In this aspect, additionally or alternatively, the temporal dither pattern generator may apply the temporal dither to the modulation value to generate a dithered modulation value that may increase a number of illumination value steps of the display backlight. In this aspect, additionally or alternatively, the number of illumination value steps at which the display backlight is controlled to be illuminated may differ from a modulation value resolution of the modulation value register. In this aspect, additionally or alternatively, a modulation value resolution of the modulation value register may be greater than a modulator resolution of the modulator. In this aspect, additionally or alternatively, the temporal dither may be applied at least when the modulator executes at one pulse width within a dither cycle. In this aspect, additionally or alternatively, the temporal dither may be applied when the modulator executes at a plurality of pulse widths within a dither cycle.

In this aspect, additionally or alternatively, the temporal dither pattern generator may be included in a hardware component selected from the group consisting of an application-specific integrated circuit (ASIC), a field-programmable gate array (FPGA), an integrated circuit, and a microcontroller. In this aspect, additionally or alternatively, the modulator may execute at least one modulation selected from the group consisting of pulse width modulation and current modulation. In this aspect, additionally or alternatively, the temporal dither applied by the temporal dither pattern generator may have a frequency of greater than 60 Hz and the modulator may be configured to modulate the modulated power signal at a modulation frequency of less than 100 kHz.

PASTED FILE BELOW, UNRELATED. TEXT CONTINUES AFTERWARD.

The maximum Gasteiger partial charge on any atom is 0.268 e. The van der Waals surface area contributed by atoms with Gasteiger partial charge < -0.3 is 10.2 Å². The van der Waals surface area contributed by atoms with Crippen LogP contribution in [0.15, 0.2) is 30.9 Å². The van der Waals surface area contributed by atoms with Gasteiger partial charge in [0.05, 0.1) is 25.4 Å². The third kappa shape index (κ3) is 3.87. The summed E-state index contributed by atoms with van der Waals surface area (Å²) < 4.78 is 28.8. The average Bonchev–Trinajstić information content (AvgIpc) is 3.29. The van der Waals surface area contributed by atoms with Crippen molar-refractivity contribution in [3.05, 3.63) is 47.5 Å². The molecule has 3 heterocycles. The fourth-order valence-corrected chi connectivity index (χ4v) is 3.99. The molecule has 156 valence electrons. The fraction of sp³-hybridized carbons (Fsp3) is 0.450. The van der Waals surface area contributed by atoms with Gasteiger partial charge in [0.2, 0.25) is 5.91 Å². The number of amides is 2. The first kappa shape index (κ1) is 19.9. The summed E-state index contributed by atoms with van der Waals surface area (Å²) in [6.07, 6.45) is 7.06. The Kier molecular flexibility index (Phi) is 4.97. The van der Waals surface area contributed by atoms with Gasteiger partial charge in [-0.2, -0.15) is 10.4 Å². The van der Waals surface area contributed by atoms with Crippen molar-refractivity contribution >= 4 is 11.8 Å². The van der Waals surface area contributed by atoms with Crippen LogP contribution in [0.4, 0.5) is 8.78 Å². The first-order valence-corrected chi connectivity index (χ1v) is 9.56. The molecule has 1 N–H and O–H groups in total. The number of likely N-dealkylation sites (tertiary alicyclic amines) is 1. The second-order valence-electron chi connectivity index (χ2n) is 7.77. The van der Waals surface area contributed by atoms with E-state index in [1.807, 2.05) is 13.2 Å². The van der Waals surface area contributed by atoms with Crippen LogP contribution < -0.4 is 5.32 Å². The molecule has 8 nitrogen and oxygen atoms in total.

Another aspect provides a backlight control system comprising a memory including a modulation value register and a display backlight including a light emitting diode (LED) light source configured to illuminate a liquid crystal display (LCD) display. Processing circuitry included in the backlight control system is configured to execute a clock timer and a temporal dither pattern generator. The temporal dither pattern generator is configured to receive a modulation value from the modulation value register, and apply a temporal dither according to a signal from the clock timer to the modulation value to generate a dithered modulation value. The processing circuitry is further configured to execute a modulator configured to receive the dithered modulation value and modulate a power signal according to the dithered modulation value to drive the display backlight. The temporal dither pattern generator applies the temporal dither to the modulation value to generate a dithered modulation value that increases a number of illumination value steps of the display backlight. The modulation value resolution of the modulation value register is greater than a modulator resolution of the modulator.